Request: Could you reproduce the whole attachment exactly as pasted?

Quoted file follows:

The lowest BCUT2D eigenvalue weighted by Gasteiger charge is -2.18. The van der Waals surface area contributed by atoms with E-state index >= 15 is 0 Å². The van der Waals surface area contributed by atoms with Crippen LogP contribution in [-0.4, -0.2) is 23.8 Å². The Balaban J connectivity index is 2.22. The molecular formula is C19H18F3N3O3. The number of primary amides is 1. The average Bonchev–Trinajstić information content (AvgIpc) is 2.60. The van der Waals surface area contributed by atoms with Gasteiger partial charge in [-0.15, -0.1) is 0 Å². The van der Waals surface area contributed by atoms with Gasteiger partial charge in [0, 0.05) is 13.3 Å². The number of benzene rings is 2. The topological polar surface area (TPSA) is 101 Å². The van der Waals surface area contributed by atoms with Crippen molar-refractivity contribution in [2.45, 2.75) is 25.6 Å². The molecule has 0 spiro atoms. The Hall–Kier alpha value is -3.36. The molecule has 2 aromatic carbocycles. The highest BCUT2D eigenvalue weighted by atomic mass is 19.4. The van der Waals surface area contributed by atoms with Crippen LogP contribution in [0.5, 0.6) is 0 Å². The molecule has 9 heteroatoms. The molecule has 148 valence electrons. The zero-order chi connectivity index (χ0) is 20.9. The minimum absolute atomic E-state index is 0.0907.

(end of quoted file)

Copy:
The lowest BCUT2D eigenvalue weighted by Gasteiger charge is -2.18. The van der Waals surface area contributed by atoms with E-state index >= 15 is 0 Å². The van der Waals surface area contributed by atoms with Crippen LogP contribution in [-0.4, -0.2) is 23.8 Å². The Balaban J connectivity index is 2.22. The molecular formula is C19H18F3N3O3. The number of primary amides is 1. The average Bonchev–Trinajstić information content (AvgIpc) is 2.60. The van der Waals surface area contributed by atoms with Gasteiger partial charge in [-0.15, -0.1) is 0 Å². The van der Waals surface area contributed by atoms with Gasteiger partial charge in [0, 0.05) is 13.3 Å². The number of benzene rings is 2. The topological polar surface area (TPSA) is 101 Å². The van der Waals surface area contributed by atoms with Crippen molar-refractivity contribution in [2.45, 2.75) is 25.6 Å². The molecule has 0 spiro atoms. The Hall–Kier alpha value is -3.36. The molecule has 2 aromatic carbocycles. The highest BCUT2D eigenvalue weighted by atomic mass is 19.4. The van der Waals surface area contributed by atoms with Crippen LogP contribution in [0.5, 0.6) is 0 Å². The molecule has 9 heteroatoms. The molecule has 148 valence electrons. The zero-order chi connectivity index (χ0) is 20.9. The minimum absolute atomic E-state index is 0.0907.